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Mississippi becomes last state to implement equal pay law

equal pay mississippi
Governor Tate Reeves and Attorney General Lynn Fitch at Wednesday's signing of HB 770

It’s been a long battle for advocates across the state, but it’s finally happened — Mississippi has implemented an equal pay law for women.

Governor Tate Reeves signed House Bill 770 on Wednesday, making Mississippi the final state to adopt a pay equity law.

Representative Angela Cockerham, I-Magnolia, who authored the legislation, was ecstatic with the movement of the bill when we talked to her back in January.

“This is a good bill for all women,” she said. “I am just over the moon about it and my colleagues are as well.”

In years prior, several equal pay bills made it to committee but were eventually shut down by lawmakers.

In 2018, the House passed a bill, 106-10, that would both prevent local governments from establishing a minimum wage, as well as implement an equal pay law for women. Then-Lt. Governor Reeves and the Senate allowed the legislation to die in committee.

In 2019, Mississippi became the only state without an equal pay law after the Alabama Legislature passed one. Three equal pay bills died in committee that year.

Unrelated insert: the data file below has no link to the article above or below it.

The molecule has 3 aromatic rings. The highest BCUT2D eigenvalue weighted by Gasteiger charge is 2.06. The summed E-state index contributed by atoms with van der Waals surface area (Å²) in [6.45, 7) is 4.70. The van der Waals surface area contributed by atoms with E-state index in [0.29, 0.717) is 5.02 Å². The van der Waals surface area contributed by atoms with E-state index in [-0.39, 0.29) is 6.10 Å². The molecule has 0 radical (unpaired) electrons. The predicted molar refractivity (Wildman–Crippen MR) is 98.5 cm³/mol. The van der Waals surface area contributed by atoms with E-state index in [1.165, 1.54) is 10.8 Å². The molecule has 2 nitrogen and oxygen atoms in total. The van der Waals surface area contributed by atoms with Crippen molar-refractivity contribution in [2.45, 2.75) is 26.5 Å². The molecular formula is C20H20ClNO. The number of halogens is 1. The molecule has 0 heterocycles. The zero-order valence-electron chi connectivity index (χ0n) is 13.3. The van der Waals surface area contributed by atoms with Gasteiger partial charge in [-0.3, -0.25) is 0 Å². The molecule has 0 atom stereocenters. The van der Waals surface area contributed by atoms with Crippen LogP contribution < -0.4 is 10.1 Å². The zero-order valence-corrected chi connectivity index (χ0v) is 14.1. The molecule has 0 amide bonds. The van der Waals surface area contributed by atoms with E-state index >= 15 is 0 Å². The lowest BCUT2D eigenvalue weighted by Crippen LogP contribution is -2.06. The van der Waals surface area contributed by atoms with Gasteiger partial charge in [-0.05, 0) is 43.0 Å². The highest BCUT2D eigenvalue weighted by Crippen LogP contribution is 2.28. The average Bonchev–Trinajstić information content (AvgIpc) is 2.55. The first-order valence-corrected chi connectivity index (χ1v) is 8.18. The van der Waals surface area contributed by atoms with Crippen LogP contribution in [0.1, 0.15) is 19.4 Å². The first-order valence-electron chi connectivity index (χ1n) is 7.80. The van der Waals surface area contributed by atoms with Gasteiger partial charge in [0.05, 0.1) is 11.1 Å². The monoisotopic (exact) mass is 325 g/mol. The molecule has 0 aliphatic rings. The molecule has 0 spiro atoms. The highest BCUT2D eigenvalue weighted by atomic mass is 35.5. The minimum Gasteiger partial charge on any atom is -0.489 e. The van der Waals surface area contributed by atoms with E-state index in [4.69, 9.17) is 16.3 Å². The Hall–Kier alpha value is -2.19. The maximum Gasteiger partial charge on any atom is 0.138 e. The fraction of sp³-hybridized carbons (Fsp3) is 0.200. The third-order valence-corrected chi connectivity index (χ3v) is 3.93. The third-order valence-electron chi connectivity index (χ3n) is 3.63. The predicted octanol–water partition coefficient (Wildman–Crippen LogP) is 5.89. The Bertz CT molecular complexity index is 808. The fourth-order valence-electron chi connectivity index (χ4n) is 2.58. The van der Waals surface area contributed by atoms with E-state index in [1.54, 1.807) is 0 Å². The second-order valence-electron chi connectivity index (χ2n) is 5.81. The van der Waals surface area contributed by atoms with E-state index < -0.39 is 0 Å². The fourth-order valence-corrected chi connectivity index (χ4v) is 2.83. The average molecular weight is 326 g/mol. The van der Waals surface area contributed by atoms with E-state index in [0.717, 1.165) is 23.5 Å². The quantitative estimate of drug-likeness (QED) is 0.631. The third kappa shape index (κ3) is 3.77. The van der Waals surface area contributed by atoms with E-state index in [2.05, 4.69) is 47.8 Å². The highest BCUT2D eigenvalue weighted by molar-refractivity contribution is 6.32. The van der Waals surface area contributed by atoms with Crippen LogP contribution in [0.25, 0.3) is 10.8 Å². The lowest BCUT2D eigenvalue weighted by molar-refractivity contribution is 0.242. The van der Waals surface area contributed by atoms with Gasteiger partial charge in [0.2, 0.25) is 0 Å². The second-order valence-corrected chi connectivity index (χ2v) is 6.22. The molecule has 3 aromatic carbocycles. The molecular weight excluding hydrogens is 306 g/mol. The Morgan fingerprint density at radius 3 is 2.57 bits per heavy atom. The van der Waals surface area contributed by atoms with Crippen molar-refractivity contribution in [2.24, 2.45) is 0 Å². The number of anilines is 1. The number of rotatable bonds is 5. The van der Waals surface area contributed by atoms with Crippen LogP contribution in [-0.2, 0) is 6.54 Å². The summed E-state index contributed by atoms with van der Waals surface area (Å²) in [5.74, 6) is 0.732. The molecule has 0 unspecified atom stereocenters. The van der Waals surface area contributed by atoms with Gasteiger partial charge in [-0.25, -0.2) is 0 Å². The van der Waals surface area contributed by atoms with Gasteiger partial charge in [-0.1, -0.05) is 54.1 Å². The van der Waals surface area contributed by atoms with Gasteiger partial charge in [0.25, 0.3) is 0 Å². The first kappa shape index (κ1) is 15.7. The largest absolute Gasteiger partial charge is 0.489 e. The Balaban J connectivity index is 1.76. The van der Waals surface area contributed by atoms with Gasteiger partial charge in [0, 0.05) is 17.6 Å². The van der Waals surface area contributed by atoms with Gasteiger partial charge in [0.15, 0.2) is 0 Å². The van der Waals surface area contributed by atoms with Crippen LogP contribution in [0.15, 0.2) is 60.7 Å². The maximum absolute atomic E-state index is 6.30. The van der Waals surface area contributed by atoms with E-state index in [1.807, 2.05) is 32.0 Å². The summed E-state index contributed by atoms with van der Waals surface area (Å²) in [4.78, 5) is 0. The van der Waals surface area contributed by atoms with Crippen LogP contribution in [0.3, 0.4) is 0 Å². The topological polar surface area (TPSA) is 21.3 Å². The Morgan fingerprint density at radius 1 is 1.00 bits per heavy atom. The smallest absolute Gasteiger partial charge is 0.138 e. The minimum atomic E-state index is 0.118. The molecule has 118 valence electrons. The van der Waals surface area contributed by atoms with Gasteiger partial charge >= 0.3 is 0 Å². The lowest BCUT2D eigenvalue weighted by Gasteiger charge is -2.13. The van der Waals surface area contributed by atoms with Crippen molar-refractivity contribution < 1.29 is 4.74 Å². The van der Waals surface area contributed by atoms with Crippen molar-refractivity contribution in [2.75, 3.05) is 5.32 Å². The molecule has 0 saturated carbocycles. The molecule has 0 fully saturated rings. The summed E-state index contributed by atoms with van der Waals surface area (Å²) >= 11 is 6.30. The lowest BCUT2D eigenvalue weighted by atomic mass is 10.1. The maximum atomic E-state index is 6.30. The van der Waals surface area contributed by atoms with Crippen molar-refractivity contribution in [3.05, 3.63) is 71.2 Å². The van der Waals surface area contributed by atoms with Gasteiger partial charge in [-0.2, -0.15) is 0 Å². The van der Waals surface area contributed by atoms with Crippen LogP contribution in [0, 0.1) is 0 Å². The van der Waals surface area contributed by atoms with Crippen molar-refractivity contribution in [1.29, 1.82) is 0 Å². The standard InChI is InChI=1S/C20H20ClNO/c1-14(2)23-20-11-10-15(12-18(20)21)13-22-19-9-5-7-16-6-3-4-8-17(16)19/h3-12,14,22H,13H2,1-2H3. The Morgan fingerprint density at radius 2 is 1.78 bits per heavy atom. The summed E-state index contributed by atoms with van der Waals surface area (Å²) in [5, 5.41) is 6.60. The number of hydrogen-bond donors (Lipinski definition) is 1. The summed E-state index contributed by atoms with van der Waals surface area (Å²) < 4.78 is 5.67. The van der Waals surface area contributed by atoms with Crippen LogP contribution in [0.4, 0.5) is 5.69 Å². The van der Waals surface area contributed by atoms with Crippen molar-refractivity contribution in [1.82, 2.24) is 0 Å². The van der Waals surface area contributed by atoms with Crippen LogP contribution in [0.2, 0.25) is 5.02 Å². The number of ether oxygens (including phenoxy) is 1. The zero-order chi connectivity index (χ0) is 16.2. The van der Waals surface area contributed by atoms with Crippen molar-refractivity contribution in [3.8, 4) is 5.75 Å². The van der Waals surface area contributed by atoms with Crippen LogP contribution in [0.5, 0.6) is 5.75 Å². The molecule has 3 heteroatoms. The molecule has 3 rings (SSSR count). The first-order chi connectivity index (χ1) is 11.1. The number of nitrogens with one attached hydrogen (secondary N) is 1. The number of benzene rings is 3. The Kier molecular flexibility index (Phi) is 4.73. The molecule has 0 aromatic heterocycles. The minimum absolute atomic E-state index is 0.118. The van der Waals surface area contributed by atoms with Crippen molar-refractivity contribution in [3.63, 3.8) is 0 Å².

In 2020, former Senator Sally Doty, R-Brookhaven, drafted a bill that would help equalize the playing field for women and it passed, 38-11. However, longtime chamber leader Phillip Gunn allowed the bill to be double referred to two House committees. It never made it to the floor for a vote.

Then, during the 2021 session, yet another equal pay bill died in committee. However, the 2022 session proved to be the winner as Cockerham and others were able to push an equal pay bill through.

No longer — hopefully — will women in Mississippi make 27% less than men for the same full-time position.

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